Blogger Skinny Laminx (aka Heather Moore) from South Africa now has an Etsy store. I read her blog all the time and I somehow missed this until learning about it from another blogger, Dear Ada. Heather creates prints, tea towels, and t-shirts for kids, but it’s these unique decorative magnets that caught my eye. They’re hand-cut from magnetic sheets of paper, such as cork, using an exacto knife. Imagine the time and patience she puts into each one, but gosh, I can’t help but think that if she can create a mere magnet this fabulous, imagine what else this lady is capable of!?
A big thanks to Ali from Velocity Art + Design for writing in about their artwork. I really appreciate it when companies reach out to me, so thanks, Ali! Velocity has lots of great artwork listed, but because each piece is truly one-of-a-kind (except for prints), you must act fast because items can be here today and poof! Gone forever.
Nike Art Director by day, amazing Artist by night, the bold, graphic work of Heather Amuny-Dey is fresh, bold, sophisticated, modern. My favorite is Hide And Seek, and I love the many prints she offers, and best part, they’re only around $40 each.
Marisa Haedike’s artwork is so spirited and full of youth, and knowing Marisa like I do, I’m a bit partial because everything about her is so genuine which is shown in her work — right down to the little faces on her polar bears, penguins, and all the other cuddly, playful characters that she paints. I have an original painting from Marisa, and a print of the little girl with the red balloon shown above. They’ll ultimately end up in my future baby’s room, but for now, I’m the baby in the house and these are in my office. You can buy her paintings here and her prints at Etsy.
Ali also told me about Corinne Dean’s lovely bird + treehouse artwork, an new artist to Velocity. Corinne only has a few paintings left, she is building quite a following, but if you’ve missed her paintings, she has prints up in her Etsy store. You know, I really love how artists are reproducing their paintings as limited edition prints. This makes beautiful work accessible to all.
And of course, you can’t visit Velocity without peeking in to see what artist Matte Stephens is up to. He has some of the coolest paintings,lots of funky mid century colors and whimsical characters. So retro, and there’s a definite masculine touch to his work, so it makes a great gift for that art lovin’ man in your life. And yes, Matte has an Etsy store with tons of great prints right here. Psst: Mate has a blog, too.
Who is your Velocity favorite artist? Do you have a favorite artist on Etsy?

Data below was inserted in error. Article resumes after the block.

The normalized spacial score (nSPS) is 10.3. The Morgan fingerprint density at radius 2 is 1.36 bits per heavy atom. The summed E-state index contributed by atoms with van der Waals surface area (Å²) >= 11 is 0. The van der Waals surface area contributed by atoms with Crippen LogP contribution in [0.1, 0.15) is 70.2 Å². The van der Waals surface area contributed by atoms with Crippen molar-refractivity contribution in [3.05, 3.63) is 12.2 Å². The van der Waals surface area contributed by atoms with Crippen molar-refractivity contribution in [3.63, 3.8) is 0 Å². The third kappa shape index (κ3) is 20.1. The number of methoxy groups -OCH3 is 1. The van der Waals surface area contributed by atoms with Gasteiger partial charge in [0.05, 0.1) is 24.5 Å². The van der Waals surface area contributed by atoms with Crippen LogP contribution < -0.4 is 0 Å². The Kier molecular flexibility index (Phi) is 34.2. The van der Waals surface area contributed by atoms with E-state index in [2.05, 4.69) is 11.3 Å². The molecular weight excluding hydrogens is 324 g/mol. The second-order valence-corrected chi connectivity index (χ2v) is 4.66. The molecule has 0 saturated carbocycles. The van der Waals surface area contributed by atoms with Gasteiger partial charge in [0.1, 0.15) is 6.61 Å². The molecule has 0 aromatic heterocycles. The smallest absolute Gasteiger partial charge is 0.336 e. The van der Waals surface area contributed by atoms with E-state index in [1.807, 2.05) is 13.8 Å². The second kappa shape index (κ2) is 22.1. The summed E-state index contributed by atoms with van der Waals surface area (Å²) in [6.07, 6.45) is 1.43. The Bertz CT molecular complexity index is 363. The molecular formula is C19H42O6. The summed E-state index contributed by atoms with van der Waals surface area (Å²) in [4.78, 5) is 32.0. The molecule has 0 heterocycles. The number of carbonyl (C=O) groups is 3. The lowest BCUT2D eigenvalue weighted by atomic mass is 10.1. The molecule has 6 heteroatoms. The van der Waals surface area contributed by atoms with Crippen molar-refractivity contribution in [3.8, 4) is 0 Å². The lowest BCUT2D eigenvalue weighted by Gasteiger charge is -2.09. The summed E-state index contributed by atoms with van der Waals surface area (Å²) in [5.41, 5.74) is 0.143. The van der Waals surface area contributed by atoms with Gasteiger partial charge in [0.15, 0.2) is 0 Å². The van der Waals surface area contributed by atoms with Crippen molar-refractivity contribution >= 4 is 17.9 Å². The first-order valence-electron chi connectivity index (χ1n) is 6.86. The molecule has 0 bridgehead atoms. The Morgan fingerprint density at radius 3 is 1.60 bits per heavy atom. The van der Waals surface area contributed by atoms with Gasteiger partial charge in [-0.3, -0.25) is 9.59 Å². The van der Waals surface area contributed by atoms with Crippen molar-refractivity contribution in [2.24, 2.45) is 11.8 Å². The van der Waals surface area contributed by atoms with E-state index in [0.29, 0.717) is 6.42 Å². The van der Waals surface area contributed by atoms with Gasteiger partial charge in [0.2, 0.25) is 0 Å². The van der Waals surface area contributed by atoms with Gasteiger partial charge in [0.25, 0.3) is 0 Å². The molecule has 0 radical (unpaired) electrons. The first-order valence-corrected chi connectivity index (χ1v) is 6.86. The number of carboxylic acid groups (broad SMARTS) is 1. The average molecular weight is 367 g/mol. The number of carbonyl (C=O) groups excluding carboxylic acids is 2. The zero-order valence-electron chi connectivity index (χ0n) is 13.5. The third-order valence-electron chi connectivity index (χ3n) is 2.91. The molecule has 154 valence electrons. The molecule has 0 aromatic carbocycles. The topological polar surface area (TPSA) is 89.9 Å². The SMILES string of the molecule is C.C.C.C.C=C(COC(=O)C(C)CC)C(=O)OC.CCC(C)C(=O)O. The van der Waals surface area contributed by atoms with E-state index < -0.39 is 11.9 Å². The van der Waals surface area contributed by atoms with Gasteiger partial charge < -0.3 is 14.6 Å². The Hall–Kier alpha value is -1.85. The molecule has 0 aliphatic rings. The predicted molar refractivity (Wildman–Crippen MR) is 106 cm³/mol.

Nothing inspires us like nature, which is why we so often gravitate towards patterns that resemble those found outdoors. If you’re thinking of adding maximum impact to a space, look no further than the stylish Zebra (please, go faux). And along with the Chinese ceramic stool craze we’re seeing, Zebra rugs are a big hit too, making a continued appearance in some of today’s hottest interiors. Need a bit of inspiration before you decide to add a bit of safari chic to your space?
If this image from Domino doesn’t make you see Zebra prints in a new and exciting way… I’m afraid there’s no hope. :)
Nothing inspires me like a deal and of course, going faux. You can find a Zebra pattern stenciled onto a hairhide rug for $515 from Horchow. Of course, it’s still from an animal and some of us aren’t into animal hides at all (like me). If that’s you, opt for something in wool, like this one from Home Decorators ($129-299). If you need something smaller for an entry or beneath a sofa table, this 5×7 rug from Urban Outfitters is perfect, and a budget find at $69. It’s cotton, so we know animals weren’t hurt for this little guy, and your wallet won’t feel a thing.
When I think of Zebra rugs, Jonathan Adler ($875) always springs to mind. With his dare devil bolder-than-thou designs, I admire how perfectly he works such a bold pattern into his interiors. Having all that color courage, coupled with extreme self-confidence from his ‘been there done that’ experience in the design world, Adler is super contagious. He has a happy virus that more of us need to catch. Explore! Dare! Yes, go there!
Designer Jan Showers gives us more eye candy, helping us see the pattern in a variety of settings… A more ‘medicated’ approach to Adler I must add, but beautiful and certainly more friendly to the neutral fans out there.
And did you catch the lovely Zebrine wallpaper in Domino magazine from Rose Cumming? It’s making another appearance in interiors with it’s bold, whimsical charm. It makes a definite statement in crisp blue and white, doesn’t it? This image is of Ashley Whittaker’s home, courtesy of Domino, 4/07 and The Peak of Chic.